It seems only appropriate that the car that has always been involved in racing, met me on the racetrack. Also appropriate, was the ferrari-red 2004 Ferrari 575 Maranello. There are buyers on the waiting list to take ownership of one of the world's fastest cars. They may have to wait. Ferrari has a self-limited production of 4,000 units per year. According to Marco Mattiacci, Vice President of Marketing, Ferrari Maserati of North America,"this number feels right for us and right for the factory."
Only a lucky few have been able to see it, let alone drive it. I am one of those lucky few and I am here to report that it is as beautiful as it is aerodynamic. The new 575 flies, not prances, from 0-60 mph faster than any other production Ferrari sold today. With all that power Ferrari upgraded to increase down force and brake cooling. They added a full active suspension as well as a special launch mode. The acceleration feels like 2-Gs taking off in an airplane.
Specifically, the 575 M gets a larger displacement V-12 (up from 5.5 liters to 5.75, hence the name change from 550 to 575). The Maranello is the ultimate GT cruise-all day, set records on the track, or go to the symphony at night car.
The Formula One style gearbox is adapted from the 360 Modena. According to Ferrari they had to adapt it to handle the substantial 515 horsepower and 434 foot-pounds of torque (vs. 400 horsepower and 275 foot-pounds of torque in the 360).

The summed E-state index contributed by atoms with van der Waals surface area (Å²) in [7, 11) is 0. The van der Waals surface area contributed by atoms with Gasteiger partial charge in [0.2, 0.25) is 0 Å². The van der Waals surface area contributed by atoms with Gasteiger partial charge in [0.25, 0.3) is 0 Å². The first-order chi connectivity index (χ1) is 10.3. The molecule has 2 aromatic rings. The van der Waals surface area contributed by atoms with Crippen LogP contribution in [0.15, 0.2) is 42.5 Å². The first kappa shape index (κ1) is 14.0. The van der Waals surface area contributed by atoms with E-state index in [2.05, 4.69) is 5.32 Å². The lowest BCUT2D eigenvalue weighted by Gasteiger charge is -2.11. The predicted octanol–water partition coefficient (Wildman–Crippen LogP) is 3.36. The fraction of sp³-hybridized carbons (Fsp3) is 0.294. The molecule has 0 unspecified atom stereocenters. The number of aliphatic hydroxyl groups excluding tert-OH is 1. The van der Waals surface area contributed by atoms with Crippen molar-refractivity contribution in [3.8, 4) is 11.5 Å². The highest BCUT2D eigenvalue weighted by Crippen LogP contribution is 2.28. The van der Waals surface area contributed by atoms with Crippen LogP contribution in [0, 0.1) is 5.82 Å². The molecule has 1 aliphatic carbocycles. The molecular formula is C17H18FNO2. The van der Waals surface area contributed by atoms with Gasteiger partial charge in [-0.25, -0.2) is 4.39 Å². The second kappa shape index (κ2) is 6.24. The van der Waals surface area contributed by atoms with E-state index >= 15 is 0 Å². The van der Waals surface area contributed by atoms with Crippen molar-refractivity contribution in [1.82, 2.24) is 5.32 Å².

There are three modes available, sport, normal and automatic. The advantages to the F1 gearbox are that it allows you to upshift with your foot still planted on the throttle and your hands on the wheel. Touch the brake and downshift and you're done. The trick is doing it smoothly, something I wish I had more time to practice. There is also an automatic mode for city driving. The steering wheel is what makes one want to drive in manual. On the right side of the wheel, behind the wheel, where you would intuitively put your hand is the upshift paddle. The left side holds the down paddle. They are set at 10 and 2, where you are supposed to hold your hands for racing.
One would expect a roar when you start the engines, as in "drivers start your engine", but the car stands quietly waiting for its owner to put their heel in its side and say giddy-up. The car has an air of aristocracy, of old money that doesn't need to show off. It's not a rapper with new money buying its way in.
The first thing you notice about the 575M is its simple elegance. I sat in the driver's seat and my eyes locked on the roof. Baseball stitching one normally sees only on the seats is lovingly sewn into the roof. According to Mattiacci, "behind every Ferrari there is an investment in craftsmanship and style. A study of creativity and research and development is done involving performance technology. Design will follow this. We work with the most luxurious leathers. Italy has a great heritage of design and creativity in different cities with different masterpieces "
You don't have to be a racecar driver to enjoy the 575 M at all. You don't even have to like the symphony. You do have to enjoy the arts, preferably the classics and the masterpieces.